The returns that Charles has racked up are certified by Hulbert Financial Digest – the fiercely independent rating service that tracks the performance of financial newsletters.

Charles is also the author of the highly acclaimed book, Getting Started in Value Investing (Wiley).

Visit Charles Mizrahi's Website

Rating: 4.4/5 (10 votes)


Cornelius Chan
Cornelius Chan - 4 years ago    Report SPAM
"His results, when he managed small sums in his Buffett Partnership (BP), were truly amazing. From 1957 through 1968 the Dow Jones annual compounded rate was 9.1%, compared to BP’s limited partner’s return of 25.3%. Over a 10-year span, Buffett, working with relatively small sums of money, was able to almost triple the Dow Jones return … and he never had a losing year."

Buffett claims he could make 50% with small sums. When he did manage small sums back in he 50's and 60's, he only made 25.3%? I don't get it. Of course, he is probably speaking of "if I knew then what I know now..." type of approach.

From what I understand, the market today is less filled with Graham-type bargains and net-nets. So where is Buffett getting his 50% compound annual returns?

Keep looking my friends.

BEL-AIR - 4 years ago    Report SPAM
I was just about to type what C.W.R said but he beat me to it...

The type of deals Buffett used to get when he made his 25.3% returns a year are not even around anymore.... He was buying net nets and companies for cash on the books or less.

I been studying Buffett and Graham since the 1990's including what they bought and at what valuations going back to the late 1940's of their careers, trying to find any nugget I could as to what companies and valuations they were buying at, and those types of valuations do not exist any more...

For example Buffet bought one company for less than half of the price of one years earnings once, Graham bought a railway stock for less than half the value of the bonds it had on the books and got the rest of the company for free.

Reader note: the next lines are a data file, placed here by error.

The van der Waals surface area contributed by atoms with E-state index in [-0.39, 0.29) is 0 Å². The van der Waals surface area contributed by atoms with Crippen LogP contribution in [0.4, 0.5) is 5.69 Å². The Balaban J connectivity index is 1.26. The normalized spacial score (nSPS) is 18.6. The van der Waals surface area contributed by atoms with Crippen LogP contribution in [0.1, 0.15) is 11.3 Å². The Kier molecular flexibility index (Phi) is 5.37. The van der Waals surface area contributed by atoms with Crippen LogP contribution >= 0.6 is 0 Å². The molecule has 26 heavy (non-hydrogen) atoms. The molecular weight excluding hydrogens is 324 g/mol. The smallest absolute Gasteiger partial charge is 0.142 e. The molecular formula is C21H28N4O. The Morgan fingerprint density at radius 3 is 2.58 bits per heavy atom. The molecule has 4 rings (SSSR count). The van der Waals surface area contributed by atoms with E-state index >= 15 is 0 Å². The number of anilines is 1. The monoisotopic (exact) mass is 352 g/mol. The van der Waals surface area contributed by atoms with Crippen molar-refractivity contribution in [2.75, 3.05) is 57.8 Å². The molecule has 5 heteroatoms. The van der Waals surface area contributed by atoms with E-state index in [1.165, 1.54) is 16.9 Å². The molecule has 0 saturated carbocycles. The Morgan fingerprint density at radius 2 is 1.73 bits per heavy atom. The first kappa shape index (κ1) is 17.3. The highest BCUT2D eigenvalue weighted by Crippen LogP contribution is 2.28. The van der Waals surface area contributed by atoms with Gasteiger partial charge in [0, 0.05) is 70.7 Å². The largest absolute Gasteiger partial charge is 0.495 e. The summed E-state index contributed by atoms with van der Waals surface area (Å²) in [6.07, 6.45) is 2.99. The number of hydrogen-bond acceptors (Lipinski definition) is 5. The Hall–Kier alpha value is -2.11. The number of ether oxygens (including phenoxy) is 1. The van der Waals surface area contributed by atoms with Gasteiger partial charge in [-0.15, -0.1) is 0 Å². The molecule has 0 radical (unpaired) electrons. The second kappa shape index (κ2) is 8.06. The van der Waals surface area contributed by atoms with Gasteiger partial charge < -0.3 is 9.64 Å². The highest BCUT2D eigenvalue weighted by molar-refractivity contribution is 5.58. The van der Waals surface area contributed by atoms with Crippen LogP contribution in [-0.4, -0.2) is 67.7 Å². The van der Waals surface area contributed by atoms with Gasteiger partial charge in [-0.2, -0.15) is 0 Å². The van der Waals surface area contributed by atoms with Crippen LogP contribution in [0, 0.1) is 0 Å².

Why do you think Graham retired back in 1953? There weren't hundreds of the net nets or other bargains he used to hold and he pretty much even admitted it himself.

I been reading alot on Walther Schloss lately and he was able to find the odd net nets or pay a little higher for type of stocks and others until about the 70's until that pretty much dried up to. Then he just bought cheap low price to book ratio's as long as they had low to no debt and bought up to a hundred at a time to protect himself against such cheap but low quality issues...

But even this stratagey of buying half book stocks with no debt and some earnings had gotten so hard and rare to buy in large baskets that Schloss and son retired in 2001, and they stated that this was the reason along with Walters age at the time. Schloss during interviews stated that there is simply to many value investors around nowadays and all the bargains have dried up, he actually blamed Buffettt's popularity to attracting so many Value investors into the game that all the deals were now gone

Fact is there was no competition or many value investors back in 1940's etc, no stock screeners were you could type in a few things and there you have it. Sure fund managers today can't invest their client portfolio's in small stocks under 2 billion, but they sure would their own money, or that or their wife's or childs educational fund.

Everything today is more competitive today as opposed to the 1950's from body building, sports, singers to investing.... Everybody is better trained.......

Just the way it is.... You are just fooling yourself to think otherwise.

Batbeer2 premium member - 4 years ago
>> The type of deals Buffett used to get when he made his 25.3% returns a year are not even around anymore.... He was buying net nets and companies for cash on the books or less.

They are around today.

Less than three weeks ago, a stock trading at net cash was discussed on this forum.


Until recently, Buffett was earning 100k per annum. That was his income.

If the man says "In fact I know I could make 50%" he probably really does know. One way he could know this is through the performance of his personal portfolio which is likely in the millions; based on his income.
Sdnarra - 4 years ago    Report SPAM
Estimates of Buffetts personal portfolio range as high as 800 million. Based on his prowess in the past, i don't doubt it. Because we haven't figured out how does not mean he can't.

Noone has figured out a way to run 100m under 9.6s but Usain Bolt has. It does happen sometimes.

I think the past 15 yrs especially have been hard on value investors, but if you were sitting on any cash at all in 2008/9 and did not act, then you've got only yourself to blame.

That said, even Charlie Munger admitted he was scared senseless to buy then. So it must have been a unique situation.